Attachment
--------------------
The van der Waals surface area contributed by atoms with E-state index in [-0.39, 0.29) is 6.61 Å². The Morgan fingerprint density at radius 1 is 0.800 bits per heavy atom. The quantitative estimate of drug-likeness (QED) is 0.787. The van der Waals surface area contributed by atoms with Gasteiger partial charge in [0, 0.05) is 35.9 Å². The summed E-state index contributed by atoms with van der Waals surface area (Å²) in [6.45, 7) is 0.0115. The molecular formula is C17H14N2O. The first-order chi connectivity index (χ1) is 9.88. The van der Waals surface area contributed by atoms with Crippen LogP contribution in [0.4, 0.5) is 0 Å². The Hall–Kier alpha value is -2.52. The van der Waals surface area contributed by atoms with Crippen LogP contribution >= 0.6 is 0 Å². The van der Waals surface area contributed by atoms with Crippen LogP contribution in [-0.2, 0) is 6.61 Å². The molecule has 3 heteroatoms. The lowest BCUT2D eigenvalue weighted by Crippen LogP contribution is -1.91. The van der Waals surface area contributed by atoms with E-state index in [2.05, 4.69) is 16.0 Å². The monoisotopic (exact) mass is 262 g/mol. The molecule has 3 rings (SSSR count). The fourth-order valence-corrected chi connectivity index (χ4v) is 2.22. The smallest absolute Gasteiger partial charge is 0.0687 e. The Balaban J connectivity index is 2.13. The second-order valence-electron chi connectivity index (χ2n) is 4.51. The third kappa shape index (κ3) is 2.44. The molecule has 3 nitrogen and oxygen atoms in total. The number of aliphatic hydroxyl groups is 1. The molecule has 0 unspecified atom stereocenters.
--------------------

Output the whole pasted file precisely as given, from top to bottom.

The van der Waals surface area contributed by atoms with E-state index in [-0.39, 0.29) is 6.61 Å². The Morgan fingerprint density at radius 1 is 0.800 bits per heavy atom. The quantitative estimate of drug-likeness (QED) is 0.787. The van der Waals surface area contributed by atoms with Gasteiger partial charge in [0, 0.05) is 35.9 Å². The summed E-state index contributed by atoms with van der Waals surface area (Å²) in [6.45, 7) is 0.0115. The molecular formula is C17H14N2O. The first-order chi connectivity index (χ1) is 9.88. The van der Waals surface area contributed by atoms with Crippen LogP contribution in [0.4, 0.5) is 0 Å². The Hall–Kier alpha value is -2.52. The van der Waals surface area contributed by atoms with Crippen LogP contribution >= 0.6 is 0 Å². The van der Waals surface area contributed by atoms with Crippen LogP contribution in [-0.2, 0) is 6.61 Å². The molecule has 3 heteroatoms. The lowest BCUT2D eigenvalue weighted by Crippen LogP contribution is -1.91. The van der Waals surface area contributed by atoms with E-state index in [2.05, 4.69) is 16.0 Å². The monoisotopic (exact) mass is 262 g/mol. The molecule has 3 rings (SSSR count). The fourth-order valence-corrected chi connectivity index (χ4v) is 2.22. The smallest absolute Gasteiger partial charge is 0.0687 e. The Balaban J connectivity index is 2.13. The second-order valence-electron chi connectivity index (χ2n) is 4.51. The third kappa shape index (κ3) is 2.44. The molecule has 3 nitrogen and oxygen atoms in total. The number of aliphatic hydroxyl groups is 1. The molecule has 0 unspecified atom stereocenters.